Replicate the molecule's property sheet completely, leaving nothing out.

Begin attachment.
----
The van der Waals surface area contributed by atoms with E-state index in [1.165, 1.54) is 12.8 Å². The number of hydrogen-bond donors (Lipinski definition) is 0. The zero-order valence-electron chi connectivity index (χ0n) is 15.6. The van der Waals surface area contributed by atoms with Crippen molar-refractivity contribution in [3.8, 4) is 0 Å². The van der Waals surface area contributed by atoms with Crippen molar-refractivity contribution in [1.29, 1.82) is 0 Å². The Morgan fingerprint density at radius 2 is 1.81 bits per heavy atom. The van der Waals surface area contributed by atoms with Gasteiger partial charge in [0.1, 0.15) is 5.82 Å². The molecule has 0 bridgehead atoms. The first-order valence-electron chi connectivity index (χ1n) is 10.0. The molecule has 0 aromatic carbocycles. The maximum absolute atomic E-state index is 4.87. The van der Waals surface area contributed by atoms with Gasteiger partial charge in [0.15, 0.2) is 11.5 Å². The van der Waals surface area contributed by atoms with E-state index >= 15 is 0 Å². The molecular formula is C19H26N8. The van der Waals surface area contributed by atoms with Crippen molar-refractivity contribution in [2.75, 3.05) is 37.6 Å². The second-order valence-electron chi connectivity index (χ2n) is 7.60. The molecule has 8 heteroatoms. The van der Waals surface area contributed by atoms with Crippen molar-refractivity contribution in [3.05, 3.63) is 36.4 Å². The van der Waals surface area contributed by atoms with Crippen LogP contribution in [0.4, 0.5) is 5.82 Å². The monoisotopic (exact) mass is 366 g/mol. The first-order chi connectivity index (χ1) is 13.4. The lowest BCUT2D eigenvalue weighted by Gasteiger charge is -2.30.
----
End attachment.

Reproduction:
The van der Waals surface area contributed by atoms with E-state index in [1.165, 1.54) is 12.8 Å². The number of hydrogen-bond donors (Lipinski definition) is 0. The zero-order valence-electron chi connectivity index (χ0n) is 15.6. The van der Waals surface area contributed by atoms with Crippen molar-refractivity contribution in [3.8, 4) is 0 Å². The van der Waals surface area contributed by atoms with Crippen molar-refractivity contribution in [1.29, 1.82) is 0 Å². The Morgan fingerprint density at radius 2 is 1.81 bits per heavy atom. The van der Waals surface area contributed by atoms with Gasteiger partial charge in [0.1, 0.15) is 5.82 Å². The molecule has 0 bridgehead atoms. The first-order valence-electron chi connectivity index (χ1n) is 10.0. The molecule has 0 aromatic carbocycles. The maximum absolute atomic E-state index is 4.87. The van der Waals surface area contributed by atoms with Gasteiger partial charge in [0.15, 0.2) is 11.5 Å². The van der Waals surface area contributed by atoms with E-state index >= 15 is 0 Å². The molecular formula is C19H26N8. The van der Waals surface area contributed by atoms with Crippen molar-refractivity contribution in [2.75, 3.05) is 37.6 Å². The second-order valence-electron chi connectivity index (χ2n) is 7.60. The molecule has 8 heteroatoms. The van der Waals surface area contributed by atoms with Crippen molar-refractivity contribution in [3.05, 3.63) is 36.4 Å². The van der Waals surface area contributed by atoms with Crippen LogP contribution in [0.4, 0.5) is 5.82 Å². The monoisotopic (exact) mass is 366 g/mol. The first-order chi connectivity index (χ1) is 13.4. The lowest BCUT2D eigenvalue weighted by Gasteiger charge is -2.30.